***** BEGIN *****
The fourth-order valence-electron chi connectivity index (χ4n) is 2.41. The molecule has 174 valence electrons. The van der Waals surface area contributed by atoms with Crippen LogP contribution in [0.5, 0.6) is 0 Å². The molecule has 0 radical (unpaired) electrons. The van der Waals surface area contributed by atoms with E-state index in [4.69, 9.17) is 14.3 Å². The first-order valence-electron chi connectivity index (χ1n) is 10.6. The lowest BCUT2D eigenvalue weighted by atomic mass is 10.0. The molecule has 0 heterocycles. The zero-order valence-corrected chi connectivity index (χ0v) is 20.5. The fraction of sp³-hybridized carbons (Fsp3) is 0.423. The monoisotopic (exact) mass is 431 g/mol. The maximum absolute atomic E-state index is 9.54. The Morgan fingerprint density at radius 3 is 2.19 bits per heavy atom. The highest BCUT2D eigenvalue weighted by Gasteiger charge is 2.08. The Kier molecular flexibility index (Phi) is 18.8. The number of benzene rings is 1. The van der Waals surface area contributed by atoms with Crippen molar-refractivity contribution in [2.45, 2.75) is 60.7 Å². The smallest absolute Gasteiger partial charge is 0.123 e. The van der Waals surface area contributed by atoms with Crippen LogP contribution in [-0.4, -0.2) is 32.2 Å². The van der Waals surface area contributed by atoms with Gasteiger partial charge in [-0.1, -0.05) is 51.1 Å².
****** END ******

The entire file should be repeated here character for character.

The fourth-order valence-electron chi connectivity index (χ4n) is 2.41. The molecule has 174 valence electrons. The van der Waals surface area contributed by atoms with Crippen LogP contribution in [0.5, 0.6) is 0 Å². The molecule has 0 radical (unpaired) electrons. The van der Waals surface area contributed by atoms with E-state index in [4.69, 9.17) is 14.3 Å². The first-order valence-electron chi connectivity index (χ1n) is 10.6. The lowest BCUT2D eigenvalue weighted by atomic mass is 10.0. The molecule has 0 heterocycles. The zero-order valence-corrected chi connectivity index (χ0v) is 20.5. The fraction of sp³-hybridized carbons (Fsp3) is 0.423. The monoisotopic (exact) mass is 431 g/mol. The maximum absolute atomic E-state index is 9.54. The Morgan fingerprint density at radius 3 is 2.19 bits per heavy atom. The highest BCUT2D eigenvalue weighted by Gasteiger charge is 2.08. The Kier molecular flexibility index (Phi) is 18.8. The number of benzene rings is 1. The van der Waals surface area contributed by atoms with Crippen molar-refractivity contribution in [2.45, 2.75) is 60.7 Å². The smallest absolute Gasteiger partial charge is 0.123 e. The van der Waals surface area contributed by atoms with Crippen LogP contribution in [-0.4, -0.2) is 32.2 Å². The van der Waals surface area contributed by atoms with Gasteiger partial charge in [-0.1, -0.05) is 51.1 Å².